Sunday, July 12, 2015

The GOP Must Destroy Donald Trump Before He Destroys It

With a new Reuters-Ipsos poll showing Donald trump running neck and neck with Jeb "Jebbie" Bush, the so-called GOP establishment is truly paying the price for having made the GOP a welcome haven for every religious extremist, white supremacist, and general lunatic - all of who seem to be rallying to Donald trump's birtherism, inflammatory anti-immigrant statements and slams of gay marriage (even though he's on his own 3rd marriage).   In the process, all of the hate and poison of the GOP base is being laid bear for the world to see despite continued :big tent bullshit" coming from the lips of those who would seek to do damage control.  Based on the GOP's history, few will speak against Trump and the party will be damaged, and deservedly so.  A piece in Salon looks at why the GOP needs to destroy Trump's candidacy.  Here are excerpts:
Slightly hunched over and surrounded by a forest of “Jeb!” signs and shouting supporters, Jeb Bush was pressed by a reporter about the bigoted, race-baiting comments made by leading GOP candidate, hotel mogul and kitsch peddler Donald Trump.  Jeb, seeming like he did not particularly relish the chance to answer this question, remarked, “I don’t assume that he thinks that every Mexican crossing the border is a rapist.”

Bush was holding back and making excuses.  Surely the Trump stunt, Bush figured, was meant to “inflame and incite and draw attention, which seems to be the organizing principle of his campaign.”  The coiffed king of bad taste did not represent the Republican Party, said Bush.  But is that really true?  Republican Party renegades can always tack to the far right.  It pays to do so.

Trump has been polling amazingly well.  Apparently his comments about drug-smuggling Mexicans, anchor babies, rapists and jobless chiselers have helped him with the crimson-red base of the party.  

Where is the outrage from other GOP candidates?  Some respond to Trump’s bomb throwing with little more than a shrug of the shoulders.  Others express the kind of dissatisfaction a suburbanite might register at crabgrass on the neighbor’s lawn.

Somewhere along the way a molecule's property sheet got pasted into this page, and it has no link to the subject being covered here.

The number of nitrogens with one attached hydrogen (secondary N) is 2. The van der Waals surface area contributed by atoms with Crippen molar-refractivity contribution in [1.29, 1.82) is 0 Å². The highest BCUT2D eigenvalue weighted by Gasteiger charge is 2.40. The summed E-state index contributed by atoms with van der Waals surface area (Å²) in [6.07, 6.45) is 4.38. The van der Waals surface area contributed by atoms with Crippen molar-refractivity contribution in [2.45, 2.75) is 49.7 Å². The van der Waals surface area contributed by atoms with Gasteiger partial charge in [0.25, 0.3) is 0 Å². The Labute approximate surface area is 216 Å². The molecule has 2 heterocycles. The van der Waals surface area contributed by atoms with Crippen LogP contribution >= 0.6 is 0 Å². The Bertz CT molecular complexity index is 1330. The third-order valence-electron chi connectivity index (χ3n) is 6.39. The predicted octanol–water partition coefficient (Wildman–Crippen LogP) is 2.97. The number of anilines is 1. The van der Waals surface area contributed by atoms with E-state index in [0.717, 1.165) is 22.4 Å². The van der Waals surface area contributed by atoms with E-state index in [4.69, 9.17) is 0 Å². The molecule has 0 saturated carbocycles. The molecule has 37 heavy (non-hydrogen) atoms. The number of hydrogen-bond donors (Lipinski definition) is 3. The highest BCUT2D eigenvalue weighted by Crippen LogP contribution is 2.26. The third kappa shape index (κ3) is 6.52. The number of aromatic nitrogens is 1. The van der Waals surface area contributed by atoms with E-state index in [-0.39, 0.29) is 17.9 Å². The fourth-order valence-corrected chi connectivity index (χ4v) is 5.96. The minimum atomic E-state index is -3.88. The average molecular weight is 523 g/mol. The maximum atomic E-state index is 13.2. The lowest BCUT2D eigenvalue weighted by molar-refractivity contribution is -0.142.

The establishment wing in the GOP has been pandering to, drawing on, and occasionally ignoring the smoke and fire of far-right opportunists, miscreants, racists demagogues in its ranks for decades now.  How the party has responded over the ages sheds some much needed historical light on the Trump debacle.

In the early 1950s President Dwight Eisenhower had his own Trump troubles in the hot mess of Sen. Joseph McCarthy.   . . . . Through it all President Eisenhower refused to take a firm public stand against the rabble-rousing red-baiter. . . . Lucky for the president, the Wisconsin senator finally met his demise. The Senate censured him for his recklessness and utter lack of ethics.  Three years later he died as a result of his raging alcoholism.

Picking up where Tailgunner Joe left off, the anti-communist John Birch Society fought mightily in the early 1960s to get America out of the UN. . . . In 1964, with Birchers running amok in the Cow Palace, many delegates zipped their lips rather than cast aspersions on the party’s far right fringe.  Barry Goldwater, who won the nomination in San Francisco, did little to distance his party from the hordes of treason screamers of the radical right.  Goldwater lost in one of the largest landslides in U.S. history.

Four years later the former Alabama governor and arch segregationist candidate George Wallace fought for the presidency as an ardent culture warrior. Wallace sunk to new depths of populist demagoguery. . . . . Republican candidates, perhaps in awe of Wallace’s tub-thumping, said little against the tiny former Golden Gloves champ.  If anything, other candidates like Richard Nixon were learning important lessons from Wallace’s School of Southern Populism.  The historian Dan Carter argues that Nixon drew skillfully on Wallace to craft a new Southern strategy.

And so it is much the same today, 46 years later.  As long as a large portion of conservative voters cheer with delight at Donald Trump’s grotesque, bigoted rants, the GOP will have to keep tacking to the right, or at least find some way to steal a little of Trump’s wind.  The front-runners  . . . .[will] tread carefully so as to not offend all those voters who see a criminal in every immigrant.

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